So what did cause the extinction of the dinosaurs?  The true answer is ‘we don’t know’.  The most probable answer is that a large iron meteorite hit the earth on the edge of the Yucatan peninsula.  The whole meteorite, along with the local rock was vaporised, and carried in the atmosphere around the world.  Even the debris from large volcanic eruptions can be carried for thousands of miles.  After the Krakatoa eruption the atmospheric dust caused colourful sunrises and sunsets in England.   Careful work by geologists shows that the fallout from the meteorite collision can be found in widely dispersed places around the globe.  The layer, often less than an inch thick, contains the element iridium, an element that is very rare in the earth’s surface rocks, but common in the core.  Iron meteorites are considered to be pieces of the core of a disintegrated planet and are rich in iridium.

If the meteorite had arrived even a few minutes earlier, or later, the effect, though massive, would have been far less fatal.  Unfortunately for the dinosaurs, it hit an area of rock that contained, in its structure, lots of sulphur.  This recombined in the atmosphere into sulphuric and sulphurous acids.  The effect of the resulting acid rain was disastrous for plants and the sulphur remaining in the upper atmosphere reflected sunlight creating a negative greenhouse effect.  This was followed some years later by greenhouse heating produced by the release of C02 from the burned and rotting plants

Immediately below the iridium layer, dinosaur fossils can be found but never above it.  But absence of evidence is NOT evidence of absence.  Dinosaur fossils are uncommon anyway, so it is unsurprising that their bones can’t be found. Other fossils, especially very small ones, are far more common.  In fact chalk is almost solid fossil.  The rock above and below the iridium layer is identical, apart from the fossils.  They disappear from the rock immediately above the iridium layer, and larger fossils do not become abundant for a million years or more.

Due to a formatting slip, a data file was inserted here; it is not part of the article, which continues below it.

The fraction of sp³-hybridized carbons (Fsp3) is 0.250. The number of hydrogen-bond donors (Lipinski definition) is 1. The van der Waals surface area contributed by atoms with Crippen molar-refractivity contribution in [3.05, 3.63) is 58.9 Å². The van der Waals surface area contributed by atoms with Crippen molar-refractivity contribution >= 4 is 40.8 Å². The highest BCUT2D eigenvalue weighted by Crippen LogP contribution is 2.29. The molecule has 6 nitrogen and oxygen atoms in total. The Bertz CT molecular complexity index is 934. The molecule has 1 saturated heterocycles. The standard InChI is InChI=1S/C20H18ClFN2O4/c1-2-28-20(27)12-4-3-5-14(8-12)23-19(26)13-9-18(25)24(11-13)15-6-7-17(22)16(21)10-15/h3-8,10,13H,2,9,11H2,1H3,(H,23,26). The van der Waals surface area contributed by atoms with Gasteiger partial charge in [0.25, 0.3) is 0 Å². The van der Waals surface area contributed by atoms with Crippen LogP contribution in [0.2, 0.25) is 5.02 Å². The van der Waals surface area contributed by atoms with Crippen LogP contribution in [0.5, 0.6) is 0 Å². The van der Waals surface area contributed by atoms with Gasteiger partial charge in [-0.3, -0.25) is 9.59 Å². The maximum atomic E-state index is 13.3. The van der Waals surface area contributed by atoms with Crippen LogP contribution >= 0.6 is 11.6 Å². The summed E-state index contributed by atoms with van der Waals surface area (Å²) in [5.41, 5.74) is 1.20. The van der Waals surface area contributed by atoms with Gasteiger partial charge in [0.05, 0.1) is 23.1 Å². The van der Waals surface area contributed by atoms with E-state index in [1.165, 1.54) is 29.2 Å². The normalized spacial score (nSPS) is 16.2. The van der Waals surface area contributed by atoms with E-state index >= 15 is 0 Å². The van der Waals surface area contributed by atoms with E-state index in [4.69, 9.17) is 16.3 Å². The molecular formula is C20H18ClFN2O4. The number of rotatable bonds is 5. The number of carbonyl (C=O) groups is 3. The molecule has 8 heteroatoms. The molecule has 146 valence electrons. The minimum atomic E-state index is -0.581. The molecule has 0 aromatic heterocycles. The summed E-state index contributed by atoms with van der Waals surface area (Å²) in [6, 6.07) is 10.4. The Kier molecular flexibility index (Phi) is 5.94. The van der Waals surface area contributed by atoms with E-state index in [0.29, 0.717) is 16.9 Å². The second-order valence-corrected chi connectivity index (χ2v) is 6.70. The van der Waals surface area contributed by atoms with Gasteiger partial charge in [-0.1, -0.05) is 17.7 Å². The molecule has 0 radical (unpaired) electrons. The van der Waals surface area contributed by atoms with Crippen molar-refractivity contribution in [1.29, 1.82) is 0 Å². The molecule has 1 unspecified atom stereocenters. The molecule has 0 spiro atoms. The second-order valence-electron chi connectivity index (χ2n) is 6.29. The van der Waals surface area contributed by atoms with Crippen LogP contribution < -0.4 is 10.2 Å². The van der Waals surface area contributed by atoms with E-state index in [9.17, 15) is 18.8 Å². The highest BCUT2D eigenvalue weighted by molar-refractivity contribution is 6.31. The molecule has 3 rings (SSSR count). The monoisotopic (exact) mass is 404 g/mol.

It is a large and fascinating subject. If you would like to find out more check out these resources :

For children with adult guidance:

Maidstone Museums Children’s activities:

David Lambert, Darren Naish, Elizabeth Wyse, DK Encyclopaedia of Dinosaurs & Prehistoric Life, in association with the American Museum of Natural History, Dorling Kindersley, First published London 2001

The BGS Geological Timeline, 65 million years ago, Extinction of the dinosaurs,

See also their Fossil Focus page:   (Accessed 20/05/2020) (Adult and children)

The Natural History Museum, Dino Directory: (Accessed 20/05/2020)  (Adults and children, including information on extinction)

For Adults:

Adrienne Mayor, The First Fossil Hunters: Dinosaurs, Mammoths, and Myth in Greek and Roman Times, Princeton University Press, 2011

Laurel Byrnes, Ancient Myths Inspired by Fossils, Biodiversity Heritage Library Blog, 13 October 2015  (Accessed 20/05/2020) (A blog)

Walter Alvarez, American Geologist, Biography, Encyclopaedia Britannica, (Accessed 20/05/2020)